Tuesday, November 29, 2011

The Kata in the Hat

At Agile 2011, Emmanuel Gaillot and Jonathan Perret performed a coding Dojo entitled "The Kata in The Hat." Emmanuel and Jonathan are behind the original coding dojos in Paris. Usually, katas are performed by practicing TDD and applying baby steps. The main kinds of Katas include:
  1. Prepared Kata  where someone comes prepared with a full solution to the Kata and presents it to the group.
  2. Randori Kata where the group rotates pairs so solve a particular problem.
The Kata in The Hat is a twist on these katas. Here, the hosts had a hat in which audience members can write-in rules and requests and drop them in the hat. The presenters start with a main idea, but every five minutes one paper is pulled out of the hat, the instructions are read and the timer is reset. The hosts continue to pair program, but now they incorporate the new requests into their code. And so on... The interesting part is seeing how they can finish each request by doing the simplest thing that can possibly work. They quickly adjust and keep the code moving as they try to solve the main problem no matter what is thrown at them. This type of Kata is definitely not for the beginners, but it’s a great show that is fun, entertaining and educational. If they are ever touring at a conference near you, I highly recommend you attend.

"The big idea we want to get across is that programming can be beautiful, and that through creativity and beauty and poetry programmers have much more power than they think."

Monday, November 21, 2011

Organizational Agility

The Economist Intelligence Unit published a paper entitled "Organizational agility: how businesses can survive and thrive in turbulent times." The paper is based on in depth interviews and surveys of 349 executives around the world on the benefits, challenges and risks associated with creating a more agile organization.

The report finds that organizational agility is a core differentiator in today’s rapidly changing business environment. Agility may also be linked to profitable growth as research conducted at MIT suggests that agile firms grow revenue 37% faster and generate 30% higher profits than non-agile companies.

Yet most companies admit they are not flexible enough to compete successfully. The report finds that internal barriers stall agile change efforts and the main obstacles to business responsiveness are slow decision-making, conflicting departmental goals and priorities, risk-averse cultures and silo-based information.

Technology can play an important supporting role in enabling organizations to become more agile. Technology should function as a change agent in the use and adoption of best-in-class knowledge sharing processes, so companies can improve their use of critical data.

The report concludes there are a number of steps that management can consider to lighten the burden of agile transformation:

  1. Minimizing excess spending and non-core programs so companies can better direct limited resources to satisfying customer expectations.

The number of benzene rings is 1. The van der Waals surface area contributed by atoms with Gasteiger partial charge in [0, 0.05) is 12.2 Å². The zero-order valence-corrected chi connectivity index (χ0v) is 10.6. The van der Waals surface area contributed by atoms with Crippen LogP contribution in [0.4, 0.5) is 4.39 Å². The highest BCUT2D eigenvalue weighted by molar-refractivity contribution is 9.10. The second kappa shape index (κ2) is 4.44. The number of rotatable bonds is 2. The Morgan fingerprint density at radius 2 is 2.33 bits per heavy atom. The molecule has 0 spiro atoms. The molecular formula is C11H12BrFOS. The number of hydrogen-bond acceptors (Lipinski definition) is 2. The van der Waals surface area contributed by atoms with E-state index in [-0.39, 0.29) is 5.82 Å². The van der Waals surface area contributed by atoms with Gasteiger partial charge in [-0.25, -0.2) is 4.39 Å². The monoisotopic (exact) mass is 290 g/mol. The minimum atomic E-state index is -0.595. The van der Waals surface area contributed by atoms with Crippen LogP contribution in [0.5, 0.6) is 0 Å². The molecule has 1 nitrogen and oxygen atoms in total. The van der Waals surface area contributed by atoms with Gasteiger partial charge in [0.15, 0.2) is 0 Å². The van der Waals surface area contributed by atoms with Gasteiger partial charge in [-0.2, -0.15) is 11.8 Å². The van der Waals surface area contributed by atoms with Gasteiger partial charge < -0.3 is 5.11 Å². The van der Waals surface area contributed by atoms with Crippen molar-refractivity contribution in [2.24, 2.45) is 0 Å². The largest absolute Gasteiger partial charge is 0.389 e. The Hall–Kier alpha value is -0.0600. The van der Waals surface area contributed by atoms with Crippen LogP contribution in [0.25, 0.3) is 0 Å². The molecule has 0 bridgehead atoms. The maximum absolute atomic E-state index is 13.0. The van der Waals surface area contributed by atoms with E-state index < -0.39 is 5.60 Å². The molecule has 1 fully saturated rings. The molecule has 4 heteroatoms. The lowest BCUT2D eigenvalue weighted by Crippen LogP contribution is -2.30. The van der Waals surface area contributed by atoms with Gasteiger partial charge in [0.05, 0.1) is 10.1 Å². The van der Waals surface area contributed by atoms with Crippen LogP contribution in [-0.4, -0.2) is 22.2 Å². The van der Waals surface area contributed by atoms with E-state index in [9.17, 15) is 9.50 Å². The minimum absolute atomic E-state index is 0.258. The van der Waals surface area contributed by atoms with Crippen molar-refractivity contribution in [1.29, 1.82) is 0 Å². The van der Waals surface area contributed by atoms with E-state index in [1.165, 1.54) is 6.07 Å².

2. Minimizing information silos so business leaders can improve collaboration inside and outside their enterprise and better align departmental goals and performance measures with overall strategy. 
  3. Integrate and automate fundamental knowledge-sharing processes to improve decision-making, convert information into insight and enable IT to advance an organization’s ability to problem-solve. 
The complete report and survey results can be found here.

Monday, November 14, 2011


Agile Retrospectives: Making Good Teams GreatCaptions is a retrospective technique that can be used as a collaborative and safe way to share feelings. The technique is fun and the results can be very insightful and hilarious at the same time.

The process is as follows:

  1. Announce a specific topic for discussion 
  2. Each team member gets n number of index cards where n is the number of team members. The cards are numbered sequentially in each stack. 
  3. Individually, on card #1, members draw a picture to illustrate the topic at hand 
  4. The decks are passed to the right 
  5. On the new deck received from the left, members study the picture on top, then move the card to the bottom of the deck. 
  6. On the next card, members write down a caption for their interpretation of the picture they just saw 
  7. The decks are passed to the right 
  8. On the new deck received from the left, members read the caption, then move the card to the bottom of the deck 
  9. On the next card, members draw a picture based on the caption they just read 
  10. This process is repeated for several rounds until each stack is back at card #1 
  11. Members take turns laying out the decks and reading out and sharing the results with the team 

Note: If the number of team members is even, then start with drawing a picture, otherwise, start with writing down a caption.

Adapted from: Putting the fun back in your retrospectives @ Agile2011

Wednesday, November 9, 2011

The Nordstrom Innovation Lab

At the Nordstrom Innovation Lab, a new team is applying agile and lean startup techniques to move quickly from conception to deployment. The team is acting like a startup within a large organization. They work in a collaborative open workspace and go through several iterations using frequent customer feedback loops to plan out their next iteration. They keep their planning simple and light-weight by using sticky notes and index cards and following agile engineering practices like pairing and test-driven development. Watch this team in action below.